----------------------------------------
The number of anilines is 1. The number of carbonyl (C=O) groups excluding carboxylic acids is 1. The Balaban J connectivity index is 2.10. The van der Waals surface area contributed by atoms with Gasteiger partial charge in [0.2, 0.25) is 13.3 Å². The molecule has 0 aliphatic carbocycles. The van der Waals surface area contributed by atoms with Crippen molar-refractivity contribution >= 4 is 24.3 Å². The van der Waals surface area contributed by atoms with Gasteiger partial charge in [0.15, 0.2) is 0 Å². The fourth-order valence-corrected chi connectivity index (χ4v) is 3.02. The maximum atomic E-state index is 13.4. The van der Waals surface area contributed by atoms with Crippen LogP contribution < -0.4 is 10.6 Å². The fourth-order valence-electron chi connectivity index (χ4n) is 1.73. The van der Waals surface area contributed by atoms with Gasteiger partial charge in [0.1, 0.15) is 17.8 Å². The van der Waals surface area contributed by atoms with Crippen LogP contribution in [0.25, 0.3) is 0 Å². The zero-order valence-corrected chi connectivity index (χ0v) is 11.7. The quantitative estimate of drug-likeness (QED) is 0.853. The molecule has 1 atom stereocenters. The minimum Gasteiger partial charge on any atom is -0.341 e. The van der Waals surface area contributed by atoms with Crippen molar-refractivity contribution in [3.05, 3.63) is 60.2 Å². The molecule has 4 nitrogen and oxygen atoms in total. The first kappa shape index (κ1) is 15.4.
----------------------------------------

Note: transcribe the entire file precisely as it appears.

The number of anilines is 1. The number of carbonyl (C=O) groups excluding carboxylic acids is 1. The Balaban J connectivity index is 2.10. The van der Waals surface area contributed by atoms with Gasteiger partial charge in [0.2, 0.25) is 13.3 Å². The molecule has 0 aliphatic carbocycles. The van der Waals surface area contributed by atoms with Crippen molar-refractivity contribution >= 4 is 24.3 Å². The van der Waals surface area contributed by atoms with Gasteiger partial charge in [0.15, 0.2) is 0 Å². The fourth-order valence-corrected chi connectivity index (χ4v) is 3.02. The maximum atomic E-state index is 13.4. The van der Waals surface area contributed by atoms with Crippen LogP contribution < -0.4 is 10.6 Å². The fourth-order valence-electron chi connectivity index (χ4n) is 1.73. The van der Waals surface area contributed by atoms with Gasteiger partial charge in [0.1, 0.15) is 17.8 Å². The van der Waals surface area contributed by atoms with Crippen LogP contribution in [0.25, 0.3) is 0 Å². The zero-order valence-corrected chi connectivity index (χ0v) is 11.7. The quantitative estimate of drug-likeness (QED) is 0.853. The molecule has 1 atom stereocenters. The minimum Gasteiger partial charge on any atom is -0.341 e. The van der Waals surface area contributed by atoms with Crippen molar-refractivity contribution in [3.05, 3.63) is 60.2 Å². The molecule has 4 nitrogen and oxygen atoms in total. The first kappa shape index (κ1) is 15.4.